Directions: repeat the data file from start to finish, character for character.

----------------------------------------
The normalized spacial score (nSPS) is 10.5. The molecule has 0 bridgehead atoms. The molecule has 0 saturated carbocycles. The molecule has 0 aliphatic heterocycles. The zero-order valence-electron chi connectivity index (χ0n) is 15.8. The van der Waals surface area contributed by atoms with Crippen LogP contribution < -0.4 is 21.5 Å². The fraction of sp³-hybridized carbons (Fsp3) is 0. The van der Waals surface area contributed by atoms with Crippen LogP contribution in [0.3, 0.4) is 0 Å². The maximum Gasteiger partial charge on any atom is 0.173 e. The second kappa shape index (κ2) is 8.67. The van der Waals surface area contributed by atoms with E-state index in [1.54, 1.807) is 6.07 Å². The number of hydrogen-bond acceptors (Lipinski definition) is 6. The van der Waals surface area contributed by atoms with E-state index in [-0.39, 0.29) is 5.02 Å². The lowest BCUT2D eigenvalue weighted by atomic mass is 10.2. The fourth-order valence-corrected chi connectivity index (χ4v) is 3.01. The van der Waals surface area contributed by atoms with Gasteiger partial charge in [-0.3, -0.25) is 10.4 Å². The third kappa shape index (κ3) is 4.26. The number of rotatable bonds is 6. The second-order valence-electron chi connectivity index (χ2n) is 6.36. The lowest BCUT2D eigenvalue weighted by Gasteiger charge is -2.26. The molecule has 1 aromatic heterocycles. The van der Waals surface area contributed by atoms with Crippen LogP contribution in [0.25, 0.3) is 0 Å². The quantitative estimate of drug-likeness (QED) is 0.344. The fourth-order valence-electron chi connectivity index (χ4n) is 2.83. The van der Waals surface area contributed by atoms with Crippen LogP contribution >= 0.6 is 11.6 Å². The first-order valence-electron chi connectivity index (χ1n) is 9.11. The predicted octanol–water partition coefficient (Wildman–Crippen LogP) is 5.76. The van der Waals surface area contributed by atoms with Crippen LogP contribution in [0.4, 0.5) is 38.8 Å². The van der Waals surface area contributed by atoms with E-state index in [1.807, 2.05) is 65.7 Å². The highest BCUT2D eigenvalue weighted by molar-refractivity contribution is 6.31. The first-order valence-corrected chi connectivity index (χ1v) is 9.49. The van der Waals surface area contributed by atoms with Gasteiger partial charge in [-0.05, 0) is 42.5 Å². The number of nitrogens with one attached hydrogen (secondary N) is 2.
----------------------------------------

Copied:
The normalized spacial score (nSPS) is 10.5. The molecule has 0 bridgehead atoms. The molecule has 0 saturated carbocycles. The molecule has 0 aliphatic heterocycles. The zero-order valence-electron chi connectivity index (χ0n) is 15.8. The van der Waals surface area contributed by atoms with Crippen LogP contribution < -0.4 is 21.5 Å². The fraction of sp³-hybridized carbons (Fsp3) is 0. The van der Waals surface area contributed by atoms with Crippen LogP contribution in [0.3, 0.4) is 0 Å². The maximum Gasteiger partial charge on any atom is 0.173 e. The second kappa shape index (κ2) is 8.67. The van der Waals surface area contributed by atoms with E-state index in [1.54, 1.807) is 6.07 Å². The number of hydrogen-bond acceptors (Lipinski definition) is 6. The van der Waals surface area contributed by atoms with E-state index in [-0.39, 0.29) is 5.02 Å². The lowest BCUT2D eigenvalue weighted by atomic mass is 10.2. The fourth-order valence-corrected chi connectivity index (χ4v) is 3.01. The van der Waals surface area contributed by atoms with Gasteiger partial charge in [-0.3, -0.25) is 10.4 Å². The third kappa shape index (κ3) is 4.26. The number of rotatable bonds is 6. The second-order valence-electron chi connectivity index (χ2n) is 6.36. The lowest BCUT2D eigenvalue weighted by Gasteiger charge is -2.26. The molecule has 1 aromatic heterocycles. The van der Waals surface area contributed by atoms with Crippen LogP contribution in [0.25, 0.3) is 0 Å². The quantitative estimate of drug-likeness (QED) is 0.344. The fourth-order valence-electron chi connectivity index (χ4n) is 2.83. The van der Waals surface area contributed by atoms with Crippen LogP contribution >= 0.6 is 11.6 Å². The first-order valence-electron chi connectivity index (χ1n) is 9.11. The predicted octanol–water partition coefficient (Wildman–Crippen LogP) is 5.76. The van der Waals surface area contributed by atoms with Crippen LogP contribution in [0.4, 0.5) is 38.8 Å². The van der Waals surface area contributed by atoms with E-state index in [1.807, 2.05) is 65.7 Å². The highest BCUT2D eigenvalue weighted by molar-refractivity contribution is 6.31. The first-order valence-corrected chi connectivity index (χ1v) is 9.49. The van der Waals surface area contributed by atoms with Gasteiger partial charge in [-0.05, 0) is 42.5 Å². The number of nitrogens with one attached hydrogen (secondary N) is 2.